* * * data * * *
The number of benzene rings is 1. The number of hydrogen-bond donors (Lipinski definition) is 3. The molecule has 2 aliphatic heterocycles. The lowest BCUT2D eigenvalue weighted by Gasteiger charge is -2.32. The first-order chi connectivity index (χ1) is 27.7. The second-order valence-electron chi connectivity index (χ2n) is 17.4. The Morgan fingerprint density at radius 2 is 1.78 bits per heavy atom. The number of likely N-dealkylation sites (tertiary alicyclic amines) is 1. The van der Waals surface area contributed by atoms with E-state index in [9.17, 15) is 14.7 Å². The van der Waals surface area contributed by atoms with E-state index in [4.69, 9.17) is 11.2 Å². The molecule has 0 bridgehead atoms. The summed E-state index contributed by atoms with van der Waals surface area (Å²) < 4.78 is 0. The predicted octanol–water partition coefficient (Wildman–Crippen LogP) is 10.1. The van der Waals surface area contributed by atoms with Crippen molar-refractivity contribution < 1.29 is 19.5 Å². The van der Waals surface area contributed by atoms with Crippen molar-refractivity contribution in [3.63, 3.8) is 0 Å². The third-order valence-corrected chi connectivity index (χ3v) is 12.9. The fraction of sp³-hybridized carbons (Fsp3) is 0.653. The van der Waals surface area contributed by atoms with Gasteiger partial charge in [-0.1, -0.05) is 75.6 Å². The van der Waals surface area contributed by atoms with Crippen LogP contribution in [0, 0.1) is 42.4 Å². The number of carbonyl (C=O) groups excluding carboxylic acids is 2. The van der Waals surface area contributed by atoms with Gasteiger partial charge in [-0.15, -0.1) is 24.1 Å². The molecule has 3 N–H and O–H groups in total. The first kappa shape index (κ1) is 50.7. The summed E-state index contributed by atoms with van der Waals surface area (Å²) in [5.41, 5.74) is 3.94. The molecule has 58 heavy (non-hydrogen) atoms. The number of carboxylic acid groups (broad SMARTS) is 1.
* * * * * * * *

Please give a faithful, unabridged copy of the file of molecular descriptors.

The number of benzene rings is 1. The number of hydrogen-bond donors (Lipinski definition) is 3. The molecule has 2 aliphatic heterocycles. The lowest BCUT2D eigenvalue weighted by Gasteiger charge is -2.32. The first-order chi connectivity index (χ1) is 27.7. The second-order valence-electron chi connectivity index (χ2n) is 17.4. The Morgan fingerprint density at radius 2 is 1.78 bits per heavy atom. The number of likely N-dealkylation sites (tertiary alicyclic amines) is 1. The van der Waals surface area contributed by atoms with E-state index in [9.17, 15) is 14.7 Å². The van der Waals surface area contributed by atoms with E-state index in [4.69, 9.17) is 11.2 Å². The molecule has 0 bridgehead atoms. The summed E-state index contributed by atoms with van der Waals surface area (Å²) < 4.78 is 0. The predicted octanol–water partition coefficient (Wildman–Crippen LogP) is 10.1. The van der Waals surface area contributed by atoms with Crippen molar-refractivity contribution < 1.29 is 19.5 Å². The van der Waals surface area contributed by atoms with Crippen molar-refractivity contribution in [3.63, 3.8) is 0 Å². The third-order valence-corrected chi connectivity index (χ3v) is 12.9. The fraction of sp³-hybridized carbons (Fsp3) is 0.653. The van der Waals surface area contributed by atoms with Gasteiger partial charge in [-0.1, -0.05) is 75.6 Å². The van der Waals surface area contributed by atoms with Crippen LogP contribution in [0, 0.1) is 42.4 Å². The number of carbonyl (C=O) groups excluding carboxylic acids is 2. The van der Waals surface area contributed by atoms with Gasteiger partial charge in [-0.15, -0.1) is 24.1 Å². The molecule has 3 N–H and O–H groups in total. The first kappa shape index (κ1) is 50.7. The summed E-state index contributed by atoms with van der Waals surface area (Å²) in [5.41, 5.74) is 3.94. The molecule has 58 heavy (non-hydrogen) atoms. The number of carboxylic acid groups (broad SMARTS) is 1.